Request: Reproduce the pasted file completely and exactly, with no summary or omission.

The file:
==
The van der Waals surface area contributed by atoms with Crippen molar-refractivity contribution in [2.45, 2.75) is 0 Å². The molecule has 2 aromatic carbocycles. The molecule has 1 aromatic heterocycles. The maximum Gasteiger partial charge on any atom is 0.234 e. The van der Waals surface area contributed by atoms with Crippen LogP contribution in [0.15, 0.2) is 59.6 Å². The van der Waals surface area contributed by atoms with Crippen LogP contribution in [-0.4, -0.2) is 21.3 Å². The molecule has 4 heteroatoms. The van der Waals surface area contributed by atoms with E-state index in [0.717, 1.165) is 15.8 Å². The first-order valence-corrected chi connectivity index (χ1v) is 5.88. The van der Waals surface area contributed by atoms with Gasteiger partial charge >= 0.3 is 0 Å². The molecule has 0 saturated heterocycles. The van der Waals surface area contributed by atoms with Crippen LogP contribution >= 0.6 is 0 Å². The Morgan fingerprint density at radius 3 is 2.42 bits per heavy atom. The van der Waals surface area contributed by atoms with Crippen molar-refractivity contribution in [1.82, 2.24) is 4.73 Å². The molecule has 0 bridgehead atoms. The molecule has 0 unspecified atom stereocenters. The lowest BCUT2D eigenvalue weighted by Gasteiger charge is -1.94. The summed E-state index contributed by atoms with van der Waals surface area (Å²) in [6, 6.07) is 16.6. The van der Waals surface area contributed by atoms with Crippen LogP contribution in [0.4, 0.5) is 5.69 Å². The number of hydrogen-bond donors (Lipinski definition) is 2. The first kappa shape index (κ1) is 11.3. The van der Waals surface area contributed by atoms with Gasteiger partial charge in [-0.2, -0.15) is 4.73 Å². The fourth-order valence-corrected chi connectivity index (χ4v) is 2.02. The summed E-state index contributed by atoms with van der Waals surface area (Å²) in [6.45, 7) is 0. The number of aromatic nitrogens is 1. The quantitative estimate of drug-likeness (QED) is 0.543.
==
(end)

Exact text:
The van der Waals surface area contributed by atoms with Crippen molar-refractivity contribution in [2.45, 2.75) is 0 Å². The molecule has 2 aromatic carbocycles. The molecule has 1 aromatic heterocycles. The maximum Gasteiger partial charge on any atom is 0.234 e. The van der Waals surface area contributed by atoms with Crippen LogP contribution in [0.15, 0.2) is 59.6 Å². The van der Waals surface area contributed by atoms with Crippen LogP contribution in [-0.4, -0.2) is 21.3 Å². The molecule has 4 heteroatoms. The van der Waals surface area contributed by atoms with E-state index in [0.717, 1.165) is 15.8 Å². The first-order valence-corrected chi connectivity index (χ1v) is 5.88. The van der Waals surface area contributed by atoms with Gasteiger partial charge >= 0.3 is 0 Å². The molecule has 0 saturated heterocycles. The van der Waals surface area contributed by atoms with Crippen LogP contribution >= 0.6 is 0 Å². The Morgan fingerprint density at radius 3 is 2.42 bits per heavy atom. The van der Waals surface area contributed by atoms with Crippen molar-refractivity contribution in [1.82, 2.24) is 4.73 Å². The molecule has 0 bridgehead atoms. The molecule has 0 unspecified atom stereocenters. The lowest BCUT2D eigenvalue weighted by Gasteiger charge is -1.94. The summed E-state index contributed by atoms with van der Waals surface area (Å²) in [6, 6.07) is 16.6. The van der Waals surface area contributed by atoms with Crippen LogP contribution in [0.4, 0.5) is 5.69 Å². The number of hydrogen-bond donors (Lipinski definition) is 2. The first kappa shape index (κ1) is 11.3. The van der Waals surface area contributed by atoms with Gasteiger partial charge in [-0.2, -0.15) is 4.73 Å². The fourth-order valence-corrected chi connectivity index (χ4v) is 2.02. The summed E-state index contributed by atoms with van der Waals surface area (Å²) in [6.45, 7) is 0. The number of aromatic nitrogens is 1. The quantitative estimate of drug-likeness (QED) is 0.543.